Chris Froome put his name in Tour de France history today with victory on the famed Mont Ventoux.
The Team Sky rider kicked away from Nairo Quintana as they passed the memorial to Tom Simpson, the first ever Briton to wear the yellow jersey, who died on the ascent during the 1967 Tour.
The victory on the Bastille Day stage, a 242.5 kilometre run from Givors, saw Froome extend his overall lead in the race with a brilliant ride on the 'Beast of Provence'.
He finished 30 seconds ahead of Quintana but even more importantly saw his main rival Alberto Contador cross one minute 40 seconds later, with Bauke Mollema even further back.
Froome now leads the general classification from Mollema by four minutes 14 seconds, with Contador 11 seconds further back.
Quintana is now sixth, five minutes 47 seconds back.
Froome crossed the line with one hand on his heart and the other raised in triumph after he conquered one of the most feared mountains in cycling - the first Brit ever to win on the mountain.
By the time he had scaled the 1,912 metre mountain he had spent almost six hours in the saddle, but that time was actually half an hour less than the most optimistic estimate for this stage, testament to the rapid pace set all day by the peloton.
Sky had delivered Froome to the foot of the mountain at the front of the peloton which was by then two minutes behind an early nine-man breakaway.
That group soon began to fracture as the road went uphill, with Frenchman Sylvain Chavanel bursting off the front dreaming of Bastille Day glory while Peter Sagan, content with intermediate sprint points with which to protect his green jersey, quickly dropped back, even pulling a wheelie for the cameras when he was caught.
Sky did not blink as further attacks went off the front from the likes of Jan Bakelants, with Peter Kennaugh and Richie Porte continuing to pace Froome up the early part of the climb.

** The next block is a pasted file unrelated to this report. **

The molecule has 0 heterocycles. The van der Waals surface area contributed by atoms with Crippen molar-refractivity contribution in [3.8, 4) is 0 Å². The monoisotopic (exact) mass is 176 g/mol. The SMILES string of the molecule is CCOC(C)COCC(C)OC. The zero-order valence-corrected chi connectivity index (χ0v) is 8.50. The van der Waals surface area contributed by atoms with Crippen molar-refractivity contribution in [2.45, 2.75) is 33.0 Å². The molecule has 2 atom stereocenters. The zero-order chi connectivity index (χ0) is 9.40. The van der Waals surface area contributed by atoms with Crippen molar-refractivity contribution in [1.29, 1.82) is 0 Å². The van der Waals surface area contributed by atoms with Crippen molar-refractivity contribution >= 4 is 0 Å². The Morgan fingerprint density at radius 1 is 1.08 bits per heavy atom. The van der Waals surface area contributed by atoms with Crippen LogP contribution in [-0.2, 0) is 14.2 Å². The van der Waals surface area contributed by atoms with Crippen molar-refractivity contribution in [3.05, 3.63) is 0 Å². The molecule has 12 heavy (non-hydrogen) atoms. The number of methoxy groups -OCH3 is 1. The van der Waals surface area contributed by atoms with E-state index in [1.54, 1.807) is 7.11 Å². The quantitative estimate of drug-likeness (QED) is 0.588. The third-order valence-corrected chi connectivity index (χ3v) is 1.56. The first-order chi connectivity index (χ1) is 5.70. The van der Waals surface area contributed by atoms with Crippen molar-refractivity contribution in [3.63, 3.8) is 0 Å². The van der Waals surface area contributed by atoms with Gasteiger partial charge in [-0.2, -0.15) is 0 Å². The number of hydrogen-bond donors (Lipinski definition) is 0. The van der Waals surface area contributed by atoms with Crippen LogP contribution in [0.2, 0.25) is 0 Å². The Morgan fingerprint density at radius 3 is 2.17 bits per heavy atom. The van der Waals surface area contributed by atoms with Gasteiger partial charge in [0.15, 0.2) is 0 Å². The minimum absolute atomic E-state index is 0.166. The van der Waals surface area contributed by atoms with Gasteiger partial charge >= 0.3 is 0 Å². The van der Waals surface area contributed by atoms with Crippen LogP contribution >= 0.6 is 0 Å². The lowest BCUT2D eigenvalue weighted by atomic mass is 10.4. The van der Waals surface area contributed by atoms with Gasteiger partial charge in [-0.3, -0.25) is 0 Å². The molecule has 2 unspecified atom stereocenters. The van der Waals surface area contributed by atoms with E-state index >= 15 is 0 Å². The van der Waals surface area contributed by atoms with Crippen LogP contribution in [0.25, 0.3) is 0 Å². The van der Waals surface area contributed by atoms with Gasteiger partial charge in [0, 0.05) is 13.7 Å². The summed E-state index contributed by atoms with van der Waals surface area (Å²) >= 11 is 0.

Quintana launched his attack with 13km to go and quickly caught Chavanel before reeling in the others who followed him with doomed attempts, Bakelants and Mikel Nieve Iturralde.
He led Froome by 40 seconds with 10km to go, but Sky remained steady just in front of the Team Saxo-Tinkoff contingent.
Kennaugh peeled away, looking totally exhausted and Froome soon upped the pace to close the gap on Quintana, Contador sticking doggedly to his wheel.
The two rivals remained locked together with only Porte for company.
The Tasmanian whispered a few words to him 7.2km from the summit and immediately Froome kicked away, distancing Contador without even climbing out of the saddle.
He was quickly on the wheel of Quintana and briefly took a 14-second lead before allowing the Colombian to draw level, the two sharing the road as the relentless climb continued out of the trees and on to the bare rock of Mont Ventoux's upper reaches.
Contador did his best to control the gap with the help of fellow Spaniard Iturralde but still it continued to grow, reaching 30 seconds at the 4km mark.
As they passed the memorial to Simpson, who collapsed and died here a little more than a kilometre from the finish on July 13, 1967, Froome kicked again and he had an 11km lead by the flamme rouge, with Quintana giving up the chase.
By the time he climbed off his bike, Froome looked utterly exhausted and had to be given oxygen, but his job was done as he joined the shortlist of men to have savoured victory on this great mountain.